A companion site for courses by Peter Arcese on classics, contemporary literature, and the arts ... Here you will find items related to our readings and discussions ... Ideas, images, background information, suggested readings, bibliographies, and notes on related performances, all find a presence here ... Enjoy your reading and check back regularly for new posts!
Many times a week, I walk by the Irish Hunger Memorial, and the Vietnam Veterans Memorial in downtown Manhattan.
Both are extraordinarily successful memorials and both incorporate innovative use of text. They are emotionally moving, visually captivating, and literally tell the story of the memorial and the experiences they commemorate.
I began to think about how memorials stand in memory, in literature, and in our cities. How the great walls of Uruk were a memorial to Gilgamesh, and were memorialized as such in the text itself.
What follows in the link at the end of this post is a brief response to, and a free association between Gilgamesh and images of these two contemporary memorials in our very own city.
These images are inspired by the lines of Gilgamesh which reference the walls of Uruk in the opening and closing sections of the edited poem. This most ancient literary work keeps referencing writing itself.
You will find a few of the images, with sections of text from Gilgamesh at this page:
So, here are some miscellanies following our discussions of Gilgamesh.
Langdon (includes transliteration and tablets, scroll down): http://www.gutenberg.org/files/18897/18897-h/18897-h.htm
Walls of Uruk (a couple of good photos, ignore the ads): http://www.ancientpages.com/2015/11/28/walls-of-uruk-built-by-sumerian-king-gilgamesh-4500-years-ago/
Uruk (some maps, historical, sociological, and bibliographical material): https://www.ancient.eu/uruk/
Picard (for you Trekkies, from one of the best episodes): https://youtu.be/QoM_kPGfkw0
Sound of the Akkadian poetry: http://www.openculture.com/2015/10/hear-the-epic-of-gilgamesh-read-in-the-original-akkadian-language.html
For our upcoming session on Rumi, we will concentrate on poems from the sections below. If you have a favorite from another section that you would like included in our discussion, please let me know!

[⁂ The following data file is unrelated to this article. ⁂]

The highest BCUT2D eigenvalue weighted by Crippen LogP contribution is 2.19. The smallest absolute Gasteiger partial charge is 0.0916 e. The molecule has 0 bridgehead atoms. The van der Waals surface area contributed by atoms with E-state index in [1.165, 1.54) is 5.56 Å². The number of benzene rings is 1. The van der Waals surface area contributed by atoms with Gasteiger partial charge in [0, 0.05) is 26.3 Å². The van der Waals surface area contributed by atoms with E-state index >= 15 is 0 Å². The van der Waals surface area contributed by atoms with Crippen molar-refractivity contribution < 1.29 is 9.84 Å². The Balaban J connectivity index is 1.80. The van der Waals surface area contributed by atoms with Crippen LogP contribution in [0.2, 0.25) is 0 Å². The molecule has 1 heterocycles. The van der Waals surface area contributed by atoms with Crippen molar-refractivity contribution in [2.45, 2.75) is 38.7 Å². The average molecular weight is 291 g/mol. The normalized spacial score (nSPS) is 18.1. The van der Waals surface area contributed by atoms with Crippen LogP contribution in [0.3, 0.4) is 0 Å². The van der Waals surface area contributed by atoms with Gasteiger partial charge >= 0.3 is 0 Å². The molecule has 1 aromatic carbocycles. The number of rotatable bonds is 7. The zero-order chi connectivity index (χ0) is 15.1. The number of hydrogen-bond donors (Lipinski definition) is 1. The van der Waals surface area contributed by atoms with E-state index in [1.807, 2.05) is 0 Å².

References are to The Rumi Collection, ed. Kabir Helminski (Shambhala 2005)
1. Working with Our Humanness
3. Awe, Naked Wonder
4. The Inner Work
8. Signs That Speak
13. Boiling the Chickpeas
14. The Complete Human
16. Love is the Cause
We're about to start up again in two weeks! You can download our Syllabus here:
Week 1: Feb 11 Gilgamesh, trans. Ferry
Week 2: Feb 18 Gilgamesh, trans. Ferry
Week 3: Feb 25 Jalal al-Din Rumi, The Rumi Collection, ed. Helminski
Week 4: Mar 3 Jalal al-Din Rumi, The Rumi Collection, ed. Helminski
Week 5: Mar 10 Shakespeare, King Lear, eds. Mowatt and Werstine
Week 6: Mar 17 Shakespeare, King Lear, eds. Mowatt and Werstine
Week 7: Mar 24 Dostoevsky, The Brothers Karamazov, trans. Pevear and Volokhonsky
Week 8: Mar 31 Dostoevsky, The Brothers Karamazov, trans. Pevear and Volokhonsky
Week 9: Apr 7 O’Connor, Everything That Rises Must Converge
Week 10: Apr 14 O’Connor, Everything That Rises Must Converge
Week 11: Apr 21 Obreht, Inland
Week 12: Apr 28 Obreht, Inland
Here's a link to the Boswell lecture by Borges. Enjoy!
And now that you've made it through Boswell, Wordsworth is a breeze! While I've listed The Prelude as our main reading, try including the following additional poems and the prose Preface to Lyrical Ballads if you have them in your edition. (Parenthetical references are to the page number in the Oxford Classics edition, except for The Prelude, as noted below.)
The Ruined Cottage (31)
We Are Seven (83)
Lines written a few miles above Tintern Abbey (131)
"Strange fits of passion I have known" (148)
Lucy Gray (149)
To Joanna (201)
"There is an Eminence,--of these our hills" (203)
"The world is too much with us" (270)
She was a Phantom of delight (292)
Ode ("There was a time") (297)
"I wandered lonely as a Cloud" (303)
The Solitary Reaper (319)
The Prelude (375) - the following references are to Book and Line numbers within The Prelude
Book 1: 169-176; 227-304; 490-501; 648-674
Book 2, 69-78; 122-144; 170-193; 208-236; 348-395
Book 3, 69-81; 106-194; 392-407
Book 4: 33-34; 68-83; 140-180; 311-345
Book 5, 198-222; 575-629
Book 6, 253-256; 261-331
Book 7, 117-120; 145-204; 593-623; 645-696
Book 8, 62-82; 689-710; 347-390
Book 9, 1-17; 40-62; 170-177; 397-414; 642-645
Book 10, 197-201; 307-566; 627-629; 722-726
Book 11, 1-41; 138-149; 195-396
Book 12, 15-51; 69-93; 126-277
Book 13, 1-84; 120-122; 149-210; 268-278; 332-350; 386-452
Preface to Lyrical Ballads (595)